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EnglishEdit

PronunciationEdit

Etymology 1Edit

From Middle English tarien, taryen (to vex, harass, cause to hesitate, delay), from Old English tirgan, tergan, tirian (to worry, exasperate).

VerbEdit

tarre (third-person singular simple present tarres, present participle tarring, simple past and past participle tarred)

  1. (obsolete) To incite; to provoke; to spur on.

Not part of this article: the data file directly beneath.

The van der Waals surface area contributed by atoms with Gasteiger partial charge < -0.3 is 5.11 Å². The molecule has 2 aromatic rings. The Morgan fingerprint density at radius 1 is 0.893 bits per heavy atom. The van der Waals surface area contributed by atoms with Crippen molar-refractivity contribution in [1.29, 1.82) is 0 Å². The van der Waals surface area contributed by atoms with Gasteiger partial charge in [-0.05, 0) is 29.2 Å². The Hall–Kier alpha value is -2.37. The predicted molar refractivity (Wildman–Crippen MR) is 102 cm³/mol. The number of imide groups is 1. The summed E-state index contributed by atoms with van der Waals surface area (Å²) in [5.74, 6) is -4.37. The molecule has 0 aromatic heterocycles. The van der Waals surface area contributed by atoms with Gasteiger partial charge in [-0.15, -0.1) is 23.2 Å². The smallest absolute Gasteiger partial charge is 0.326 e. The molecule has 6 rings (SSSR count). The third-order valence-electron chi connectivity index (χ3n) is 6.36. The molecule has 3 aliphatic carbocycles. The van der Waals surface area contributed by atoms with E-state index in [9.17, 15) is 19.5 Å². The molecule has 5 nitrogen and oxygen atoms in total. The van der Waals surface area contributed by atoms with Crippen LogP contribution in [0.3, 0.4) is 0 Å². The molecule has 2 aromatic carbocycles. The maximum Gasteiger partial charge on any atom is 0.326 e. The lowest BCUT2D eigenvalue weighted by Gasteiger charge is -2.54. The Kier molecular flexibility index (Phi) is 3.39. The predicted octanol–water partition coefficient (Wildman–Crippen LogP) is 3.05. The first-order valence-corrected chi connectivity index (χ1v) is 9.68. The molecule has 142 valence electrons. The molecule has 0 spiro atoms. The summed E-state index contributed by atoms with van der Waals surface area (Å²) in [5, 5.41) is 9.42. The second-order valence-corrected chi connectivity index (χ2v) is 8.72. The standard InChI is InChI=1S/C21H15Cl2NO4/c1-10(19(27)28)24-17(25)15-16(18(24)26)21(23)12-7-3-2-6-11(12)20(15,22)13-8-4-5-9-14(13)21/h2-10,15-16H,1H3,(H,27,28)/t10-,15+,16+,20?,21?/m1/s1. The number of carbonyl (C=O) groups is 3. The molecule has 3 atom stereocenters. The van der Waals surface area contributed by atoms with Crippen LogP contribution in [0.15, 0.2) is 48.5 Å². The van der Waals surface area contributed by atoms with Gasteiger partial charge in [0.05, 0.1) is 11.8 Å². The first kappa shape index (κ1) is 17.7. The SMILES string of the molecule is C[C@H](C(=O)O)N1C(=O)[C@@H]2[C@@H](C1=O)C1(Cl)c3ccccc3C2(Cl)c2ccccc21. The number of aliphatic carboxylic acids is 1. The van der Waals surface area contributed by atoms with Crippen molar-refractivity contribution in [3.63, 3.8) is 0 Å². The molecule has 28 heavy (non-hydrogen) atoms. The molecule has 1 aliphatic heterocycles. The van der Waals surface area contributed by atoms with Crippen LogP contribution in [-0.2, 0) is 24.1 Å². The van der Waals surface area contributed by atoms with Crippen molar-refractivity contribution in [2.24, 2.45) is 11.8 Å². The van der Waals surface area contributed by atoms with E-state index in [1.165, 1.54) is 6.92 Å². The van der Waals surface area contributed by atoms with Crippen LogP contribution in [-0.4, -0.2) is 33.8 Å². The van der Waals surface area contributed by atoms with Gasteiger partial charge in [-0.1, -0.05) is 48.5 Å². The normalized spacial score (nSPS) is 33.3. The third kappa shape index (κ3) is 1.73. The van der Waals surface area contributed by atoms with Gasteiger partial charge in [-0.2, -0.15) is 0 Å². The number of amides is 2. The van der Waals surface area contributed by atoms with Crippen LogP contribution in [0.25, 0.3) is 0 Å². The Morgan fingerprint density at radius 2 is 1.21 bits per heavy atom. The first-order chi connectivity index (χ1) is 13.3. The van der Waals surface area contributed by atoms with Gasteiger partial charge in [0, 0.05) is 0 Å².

• (Can we date this quote?), William Shakespeare, King John, line 114-116:
      Nay, it perchance will sparkle in your eyes, / And like a dog that is compelled to fight, / Snatch at his master that doth tarre him on.
Related termsEdit

Etymology 2Edit

NounEdit

tarre

  1. Obsolete form of tar.
    • 1659, Richard Brome
      [] she takes not so much for curing a thousand mortal People, as I have spent in Turpentine and Tarre to keep my Flocklings cleanly in a Spring time.

AnagramsEdit


Middle EnglishEdit

NounEdit

tarre

  1. Alternative form of ter